Google will ask if this page is relevant and useful on its own, or is it merely there to get a search engine’s attention before funneling the human set of eyes to a more relevant page on your website. Visitors hitting your GEO-targeted web page should hit the ground running. If the landing page offers no applicable content, it’s going to be deemed a doorway and penalties will follow. In the same vein, thin content typically yields a brief visitor stay. If your site guests don’t find what they are looking for easily and quickly, they leave. They also likely return to Google for more search listings. When this happens often, Google notices and takes a closer look at your page to determine why. Don’t push the meat of your message to an internal page. Greet your visitors with relevant, real content as soon as they hit the targeted landing page.
3. Be connected.
Don’t be an island. Can your site visitors easily navigate from your landing page to other parts of your website? If not, you’re in danger of being penalized, and not just from Google. Frustrated customers will typically leave and seek a more easy-to-navigate site. Once you’ve got eyes on your page, make it easy for them to find what they want.
4. Be real.
Google wants to know if the page you’ve created is intended to rank on generic terms, particularly if the page is ultimately offering very specific material. Remember the old SEO days of keyword-stuffed content? That was back when companies wrote pages of nearly unreadable text crafted for the sole purpose of repeating identified keywords enough times for a search engine to take notice. Google will notice today, but not for the right reasons. Instead of creating a page just to keyword-drop, craft valuable content that incorporates keyword phrases, synonyms and other variants. Remember, working those searchable terms in is still beneficial, but your primary goal is good, quality content.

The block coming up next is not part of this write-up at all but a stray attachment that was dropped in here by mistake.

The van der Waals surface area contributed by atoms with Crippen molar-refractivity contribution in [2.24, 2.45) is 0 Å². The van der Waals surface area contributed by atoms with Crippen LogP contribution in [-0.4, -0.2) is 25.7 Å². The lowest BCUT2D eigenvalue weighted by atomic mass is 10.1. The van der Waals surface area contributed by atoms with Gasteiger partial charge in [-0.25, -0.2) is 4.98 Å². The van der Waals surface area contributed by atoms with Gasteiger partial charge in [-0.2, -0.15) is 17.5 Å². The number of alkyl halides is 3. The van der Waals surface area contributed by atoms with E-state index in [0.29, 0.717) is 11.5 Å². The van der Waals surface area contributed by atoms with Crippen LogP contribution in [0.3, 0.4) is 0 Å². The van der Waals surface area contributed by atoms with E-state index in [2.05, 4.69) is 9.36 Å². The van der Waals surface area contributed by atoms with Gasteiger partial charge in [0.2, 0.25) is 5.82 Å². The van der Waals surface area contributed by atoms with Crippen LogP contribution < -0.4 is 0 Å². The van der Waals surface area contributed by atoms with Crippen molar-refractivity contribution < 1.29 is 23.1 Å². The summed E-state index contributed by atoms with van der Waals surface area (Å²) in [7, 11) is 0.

5. Be valuable.
Google is going to look at your landing pages and ask: “Are these pages made solely for drawing affiliate traffic and sending users along without creating unique value in content or functionality?” If you’ve checked the preceding four boxes off, this tip becomes easier to accomplish. As noted previously, your site visitors should find relevant information the moment they land on your site, and be able to navigate to other areas of your site with ease. Rule of thumb: write for humans not Google-bots. If your content is of value to your readers, relevant to your business and written in a clear, concise, professional manner, Google will be less likely to find fault with it.
Here’s the good news, if you have any of these potential issues with your GEO-targeted landing pages, you can fix them with the five tips above. Still have questions? It may be time to get in touch with an expert that can make these updates and other site enhancements to improve your SEO score. (By the way, you can check your website SEO score here.) If you decide you need help, I’d be happy to schedule a SEO strategy session with you to discuss this and much more.